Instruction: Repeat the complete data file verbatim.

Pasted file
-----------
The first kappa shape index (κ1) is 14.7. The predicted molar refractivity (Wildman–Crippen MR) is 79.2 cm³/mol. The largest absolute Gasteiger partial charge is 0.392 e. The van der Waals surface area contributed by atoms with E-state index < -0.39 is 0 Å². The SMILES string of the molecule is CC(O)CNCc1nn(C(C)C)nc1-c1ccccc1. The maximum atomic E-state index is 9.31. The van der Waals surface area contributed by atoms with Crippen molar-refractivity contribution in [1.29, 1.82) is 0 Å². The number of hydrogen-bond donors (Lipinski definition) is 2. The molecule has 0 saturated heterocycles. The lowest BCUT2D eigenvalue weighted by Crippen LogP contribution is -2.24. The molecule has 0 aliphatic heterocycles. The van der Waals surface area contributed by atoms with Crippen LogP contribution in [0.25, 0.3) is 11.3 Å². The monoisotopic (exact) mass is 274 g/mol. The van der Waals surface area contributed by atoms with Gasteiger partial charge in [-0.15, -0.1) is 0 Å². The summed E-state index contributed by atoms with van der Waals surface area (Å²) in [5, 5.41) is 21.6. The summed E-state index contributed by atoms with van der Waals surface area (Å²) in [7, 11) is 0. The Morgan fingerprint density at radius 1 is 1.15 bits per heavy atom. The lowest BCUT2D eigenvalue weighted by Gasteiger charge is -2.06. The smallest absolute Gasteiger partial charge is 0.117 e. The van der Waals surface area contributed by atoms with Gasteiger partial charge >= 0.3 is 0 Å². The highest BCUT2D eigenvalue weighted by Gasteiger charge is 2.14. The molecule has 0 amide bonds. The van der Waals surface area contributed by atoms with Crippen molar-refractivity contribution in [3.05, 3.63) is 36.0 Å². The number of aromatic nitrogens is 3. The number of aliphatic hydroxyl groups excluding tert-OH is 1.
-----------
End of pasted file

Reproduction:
The first kappa shape index (κ1) is 14.7. The predicted molar refractivity (Wildman–Crippen MR) is 79.2 cm³/mol. The largest absolute Gasteiger partial charge is 0.392 e. The van der Waals surface area contributed by atoms with E-state index < -0.39 is 0 Å². The SMILES string of the molecule is CC(O)CNCc1nn(C(C)C)nc1-c1ccccc1. The maximum atomic E-state index is 9.31. The van der Waals surface area contributed by atoms with Crippen molar-refractivity contribution in [1.29, 1.82) is 0 Å². The number of hydrogen-bond donors (Lipinski definition) is 2. The molecule has 0 saturated heterocycles. The lowest BCUT2D eigenvalue weighted by Crippen LogP contribution is -2.24. The molecule has 0 aliphatic heterocycles. The van der Waals surface area contributed by atoms with Crippen LogP contribution in [0.25, 0.3) is 11.3 Å². The monoisotopic (exact) mass is 274 g/mol. The van der Waals surface area contributed by atoms with Gasteiger partial charge in [-0.15, -0.1) is 0 Å². The summed E-state index contributed by atoms with van der Waals surface area (Å²) in [5, 5.41) is 21.6. The summed E-state index contributed by atoms with van der Waals surface area (Å²) in [7, 11) is 0. The Morgan fingerprint density at radius 1 is 1.15 bits per heavy atom. The lowest BCUT2D eigenvalue weighted by Gasteiger charge is -2.06. The smallest absolute Gasteiger partial charge is 0.117 e. The van der Waals surface area contributed by atoms with Gasteiger partial charge >= 0.3 is 0 Å². The highest BCUT2D eigenvalue weighted by Gasteiger charge is 2.14. The molecule has 0 amide bonds. The van der Waals surface area contributed by atoms with Crippen molar-refractivity contribution in [3.05, 3.63) is 36.0 Å². The number of aromatic nitrogens is 3. The number of aliphatic hydroxyl groups excluding tert-OH is 1.